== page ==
We are delighted to announce the global launch of our latest book, “Sharing Cities: Activating the Urban Commons.” The book is a result of a years-long collaboration between our team at Shareable and an amazing cohort of fellows and organizations based around the world. It features more than one hundred case studies and policies that illustrate how cities and residents share resources. The book, which is open-source by design, serves as a practical reference guide for city dwellers, policymakers, and anyone with a passion for creating “Sharing Cities.”
The concept of Sharing Cities stemmed from Shareable’s ShareSF event in 2011. We advanced the discussion further with our 2013 “Policies for Shareable Cities” — the first ever Sharing Cities policy guide, in partnership with the Sustainable Economies Law Center. That year, we also launched the Sharing Cities Network, a grassroots network for community leaders in various cities who were spearheading the sharing movement. Following this work, we launched the Sharing Cities book project in 2016. Over the next two years, our staff, fellows, and various grassroots organizations gathered case studies and policies that show how communities and cities can work together to start and alleviate projects that promote the sharing of resources, knowledge, wealth, time, and so much more.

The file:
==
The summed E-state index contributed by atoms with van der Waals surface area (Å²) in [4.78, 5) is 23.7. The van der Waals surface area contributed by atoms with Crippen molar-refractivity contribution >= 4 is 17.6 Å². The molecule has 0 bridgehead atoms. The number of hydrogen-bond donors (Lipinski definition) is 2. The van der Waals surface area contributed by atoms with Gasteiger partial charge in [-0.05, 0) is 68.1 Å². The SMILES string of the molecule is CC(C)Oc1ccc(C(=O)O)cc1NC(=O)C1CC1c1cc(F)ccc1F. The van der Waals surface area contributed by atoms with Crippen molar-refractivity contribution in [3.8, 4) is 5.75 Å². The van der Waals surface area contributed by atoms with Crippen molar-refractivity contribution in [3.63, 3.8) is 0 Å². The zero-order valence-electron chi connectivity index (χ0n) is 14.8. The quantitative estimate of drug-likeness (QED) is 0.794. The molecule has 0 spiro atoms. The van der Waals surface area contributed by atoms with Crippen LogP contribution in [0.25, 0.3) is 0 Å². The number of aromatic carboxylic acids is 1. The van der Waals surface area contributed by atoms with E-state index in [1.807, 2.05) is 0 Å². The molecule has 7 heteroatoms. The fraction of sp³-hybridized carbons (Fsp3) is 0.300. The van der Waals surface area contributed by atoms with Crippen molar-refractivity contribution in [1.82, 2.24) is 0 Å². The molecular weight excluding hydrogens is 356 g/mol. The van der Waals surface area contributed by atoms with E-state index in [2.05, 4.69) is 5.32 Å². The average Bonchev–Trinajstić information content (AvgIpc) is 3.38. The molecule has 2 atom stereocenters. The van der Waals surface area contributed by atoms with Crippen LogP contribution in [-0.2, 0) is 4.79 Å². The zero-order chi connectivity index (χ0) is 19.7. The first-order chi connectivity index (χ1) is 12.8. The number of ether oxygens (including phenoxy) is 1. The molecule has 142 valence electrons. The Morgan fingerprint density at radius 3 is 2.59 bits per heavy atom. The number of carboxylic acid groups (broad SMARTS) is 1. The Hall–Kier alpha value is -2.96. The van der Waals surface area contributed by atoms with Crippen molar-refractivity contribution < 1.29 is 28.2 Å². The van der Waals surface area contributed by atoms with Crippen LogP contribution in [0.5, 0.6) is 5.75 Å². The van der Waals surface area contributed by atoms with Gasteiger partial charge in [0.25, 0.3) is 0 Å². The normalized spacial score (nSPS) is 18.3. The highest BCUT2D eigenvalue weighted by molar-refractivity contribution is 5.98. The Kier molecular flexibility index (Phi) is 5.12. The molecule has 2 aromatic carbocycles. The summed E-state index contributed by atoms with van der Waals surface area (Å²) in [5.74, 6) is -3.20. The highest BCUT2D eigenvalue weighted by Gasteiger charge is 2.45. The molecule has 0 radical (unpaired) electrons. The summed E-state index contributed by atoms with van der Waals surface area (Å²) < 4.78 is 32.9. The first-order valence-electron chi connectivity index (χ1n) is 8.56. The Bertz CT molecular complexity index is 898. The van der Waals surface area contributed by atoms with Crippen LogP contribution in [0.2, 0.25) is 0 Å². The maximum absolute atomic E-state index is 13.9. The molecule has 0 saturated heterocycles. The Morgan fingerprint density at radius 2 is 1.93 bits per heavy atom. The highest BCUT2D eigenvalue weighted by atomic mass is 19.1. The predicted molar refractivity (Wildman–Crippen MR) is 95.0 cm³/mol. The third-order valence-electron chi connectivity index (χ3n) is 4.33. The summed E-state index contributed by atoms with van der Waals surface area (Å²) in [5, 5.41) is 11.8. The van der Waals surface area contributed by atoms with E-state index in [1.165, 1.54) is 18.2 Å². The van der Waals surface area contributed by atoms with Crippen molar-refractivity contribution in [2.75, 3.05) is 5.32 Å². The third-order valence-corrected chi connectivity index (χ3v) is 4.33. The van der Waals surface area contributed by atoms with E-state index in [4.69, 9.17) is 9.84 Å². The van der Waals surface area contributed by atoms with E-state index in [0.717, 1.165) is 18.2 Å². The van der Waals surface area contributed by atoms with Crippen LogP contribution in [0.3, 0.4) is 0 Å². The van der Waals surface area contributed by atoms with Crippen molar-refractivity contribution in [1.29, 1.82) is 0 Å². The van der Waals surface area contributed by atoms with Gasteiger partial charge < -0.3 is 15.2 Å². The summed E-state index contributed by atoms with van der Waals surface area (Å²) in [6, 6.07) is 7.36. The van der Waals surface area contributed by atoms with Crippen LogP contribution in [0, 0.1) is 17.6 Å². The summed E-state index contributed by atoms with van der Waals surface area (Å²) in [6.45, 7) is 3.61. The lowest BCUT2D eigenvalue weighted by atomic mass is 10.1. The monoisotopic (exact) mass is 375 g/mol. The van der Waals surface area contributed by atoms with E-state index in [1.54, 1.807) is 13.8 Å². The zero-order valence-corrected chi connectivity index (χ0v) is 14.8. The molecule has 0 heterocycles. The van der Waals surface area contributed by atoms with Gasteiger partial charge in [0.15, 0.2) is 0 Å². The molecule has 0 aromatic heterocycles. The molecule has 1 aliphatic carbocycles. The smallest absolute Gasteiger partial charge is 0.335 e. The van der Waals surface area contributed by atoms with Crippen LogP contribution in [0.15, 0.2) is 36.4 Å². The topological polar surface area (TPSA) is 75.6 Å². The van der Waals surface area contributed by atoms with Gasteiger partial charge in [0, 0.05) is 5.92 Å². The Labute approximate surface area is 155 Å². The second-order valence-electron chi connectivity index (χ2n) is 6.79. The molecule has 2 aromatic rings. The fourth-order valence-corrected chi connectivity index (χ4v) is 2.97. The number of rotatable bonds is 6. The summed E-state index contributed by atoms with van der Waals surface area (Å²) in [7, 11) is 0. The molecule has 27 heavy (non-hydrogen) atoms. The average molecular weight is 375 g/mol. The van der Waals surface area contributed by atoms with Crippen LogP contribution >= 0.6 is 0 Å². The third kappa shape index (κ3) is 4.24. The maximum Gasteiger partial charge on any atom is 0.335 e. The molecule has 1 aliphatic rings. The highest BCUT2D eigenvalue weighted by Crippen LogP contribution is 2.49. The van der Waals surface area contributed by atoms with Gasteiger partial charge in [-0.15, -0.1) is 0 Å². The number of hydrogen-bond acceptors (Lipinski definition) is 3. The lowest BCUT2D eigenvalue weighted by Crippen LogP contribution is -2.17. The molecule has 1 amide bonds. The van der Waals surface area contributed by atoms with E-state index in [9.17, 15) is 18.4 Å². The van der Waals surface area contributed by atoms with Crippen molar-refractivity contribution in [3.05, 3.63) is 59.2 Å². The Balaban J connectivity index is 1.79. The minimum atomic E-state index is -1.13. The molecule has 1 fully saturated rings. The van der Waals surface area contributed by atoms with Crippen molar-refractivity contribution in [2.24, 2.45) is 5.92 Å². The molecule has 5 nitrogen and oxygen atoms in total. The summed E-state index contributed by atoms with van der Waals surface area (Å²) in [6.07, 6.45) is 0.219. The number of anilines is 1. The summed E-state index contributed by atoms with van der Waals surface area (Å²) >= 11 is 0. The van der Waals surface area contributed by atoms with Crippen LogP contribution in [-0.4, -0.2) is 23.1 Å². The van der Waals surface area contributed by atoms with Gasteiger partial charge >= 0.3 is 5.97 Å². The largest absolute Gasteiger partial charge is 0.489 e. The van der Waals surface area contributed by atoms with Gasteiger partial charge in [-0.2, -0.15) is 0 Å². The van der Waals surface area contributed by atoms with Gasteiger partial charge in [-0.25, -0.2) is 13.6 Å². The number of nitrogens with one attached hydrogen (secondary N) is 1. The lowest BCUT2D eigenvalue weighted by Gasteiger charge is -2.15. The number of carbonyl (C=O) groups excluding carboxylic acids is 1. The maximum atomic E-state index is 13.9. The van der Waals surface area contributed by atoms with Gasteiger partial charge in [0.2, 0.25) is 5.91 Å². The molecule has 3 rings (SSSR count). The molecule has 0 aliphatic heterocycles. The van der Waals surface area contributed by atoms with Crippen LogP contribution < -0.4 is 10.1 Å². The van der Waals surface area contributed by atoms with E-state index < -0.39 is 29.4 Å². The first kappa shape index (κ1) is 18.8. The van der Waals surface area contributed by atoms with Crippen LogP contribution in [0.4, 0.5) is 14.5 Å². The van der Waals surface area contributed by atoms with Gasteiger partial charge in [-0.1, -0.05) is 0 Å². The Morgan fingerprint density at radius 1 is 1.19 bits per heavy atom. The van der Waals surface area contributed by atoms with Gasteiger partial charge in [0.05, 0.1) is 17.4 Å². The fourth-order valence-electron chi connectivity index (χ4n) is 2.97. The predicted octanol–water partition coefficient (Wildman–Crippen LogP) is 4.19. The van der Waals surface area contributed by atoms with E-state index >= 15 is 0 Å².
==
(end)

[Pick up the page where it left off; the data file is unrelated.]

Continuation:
We hope this book inspires readers to build on the studies and policies mentioned in the book and create their own sharing programs. To help spark ideas and conversations, we will be hosting many events around the world this year. We invite you to join us or host your own event — book club conversations, panel discussions, or community gatherings — to explore the ideas outlined in the book.
“‘Sharing Cities’ shows that the answer is us,” says Annie Leonard, executive director at Greenpeace and author of “The Story of Stuff” project. “It lays out a vision, with concrete examples, of how we can ease pressure on the planet, increase access to the things people need, and strengthen our democracy through sharing.”
In order to stay true to our ethos around sharing and collaboration, we published this book under the Creative Commons CC BY SA 4.0 license. What this means is that you’re free to change, adapt, and build upon the text, photos, and graphics in the book. We realize that the case studies and policies described in the book are by no means comprehensive, and we want to empower people to modify the book to suit the needs of their communities and cities.